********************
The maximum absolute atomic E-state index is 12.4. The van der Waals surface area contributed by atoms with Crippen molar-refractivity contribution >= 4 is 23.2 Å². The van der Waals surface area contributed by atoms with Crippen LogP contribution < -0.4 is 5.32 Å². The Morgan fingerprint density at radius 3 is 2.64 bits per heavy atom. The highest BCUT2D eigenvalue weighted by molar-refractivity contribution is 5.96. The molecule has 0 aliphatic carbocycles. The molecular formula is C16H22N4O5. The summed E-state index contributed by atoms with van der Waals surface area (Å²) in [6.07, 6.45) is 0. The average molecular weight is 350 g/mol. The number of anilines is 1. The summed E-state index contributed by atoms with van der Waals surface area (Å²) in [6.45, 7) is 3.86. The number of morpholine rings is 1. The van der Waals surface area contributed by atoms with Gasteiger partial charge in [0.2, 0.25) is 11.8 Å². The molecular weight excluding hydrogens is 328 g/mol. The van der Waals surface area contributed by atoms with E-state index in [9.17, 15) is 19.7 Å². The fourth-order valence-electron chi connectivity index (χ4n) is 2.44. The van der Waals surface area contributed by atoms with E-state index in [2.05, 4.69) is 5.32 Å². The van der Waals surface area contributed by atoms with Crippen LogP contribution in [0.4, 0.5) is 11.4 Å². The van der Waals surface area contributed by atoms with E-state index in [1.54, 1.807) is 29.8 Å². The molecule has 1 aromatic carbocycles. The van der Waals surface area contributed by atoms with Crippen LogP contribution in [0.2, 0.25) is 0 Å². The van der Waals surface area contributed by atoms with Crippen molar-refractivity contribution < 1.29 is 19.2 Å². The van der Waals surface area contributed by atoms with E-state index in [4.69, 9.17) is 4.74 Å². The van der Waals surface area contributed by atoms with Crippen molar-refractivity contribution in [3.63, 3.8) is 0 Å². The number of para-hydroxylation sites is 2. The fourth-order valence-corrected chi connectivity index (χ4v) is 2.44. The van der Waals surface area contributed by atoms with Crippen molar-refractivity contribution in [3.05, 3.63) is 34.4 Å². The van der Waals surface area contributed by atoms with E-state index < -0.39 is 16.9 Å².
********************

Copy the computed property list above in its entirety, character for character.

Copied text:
The maximum absolute atomic E-state index is 12.4. The van der Waals surface area contributed by atoms with Crippen molar-refractivity contribution >= 4 is 23.2 Å². The van der Waals surface area contributed by atoms with Crippen LogP contribution < -0.4 is 5.32 Å². The Morgan fingerprint density at radius 3 is 2.64 bits per heavy atom. The highest BCUT2D eigenvalue weighted by molar-refractivity contribution is 5.96. The molecule has 0 aliphatic carbocycles. The molecular formula is C16H22N4O5. The summed E-state index contributed by atoms with van der Waals surface area (Å²) in [6.07, 6.45) is 0. The average molecular weight is 350 g/mol. The number of anilines is 1. The summed E-state index contributed by atoms with van der Waals surface area (Å²) in [6.45, 7) is 3.86. The number of morpholine rings is 1. The van der Waals surface area contributed by atoms with Gasteiger partial charge in [0.2, 0.25) is 11.8 Å². The molecular weight excluding hydrogens is 328 g/mol. The van der Waals surface area contributed by atoms with E-state index in [9.17, 15) is 19.7 Å². The fourth-order valence-electron chi connectivity index (χ4n) is 2.44. The van der Waals surface area contributed by atoms with E-state index in [2.05, 4.69) is 5.32 Å². The van der Waals surface area contributed by atoms with Crippen LogP contribution in [0.4, 0.5) is 11.4 Å². The van der Waals surface area contributed by atoms with E-state index in [1.54, 1.807) is 29.8 Å². The molecule has 1 aromatic carbocycles. The van der Waals surface area contributed by atoms with Crippen LogP contribution in [0.2, 0.25) is 0 Å². The van der Waals surface area contributed by atoms with Crippen molar-refractivity contribution < 1.29 is 19.2 Å². The van der Waals surface area contributed by atoms with E-state index in [4.69, 9.17) is 4.74 Å². The van der Waals surface area contributed by atoms with Crippen molar-refractivity contribution in [3.63, 3.8) is 0 Å². The number of para-hydroxylation sites is 2. The fourth-order valence-corrected chi connectivity index (χ4v) is 2.44. The van der Waals surface area contributed by atoms with Crippen molar-refractivity contribution in [3.05, 3.63) is 34.4 Å². The van der Waals surface area contributed by atoms with E-state index < -0.39 is 16.9 Å².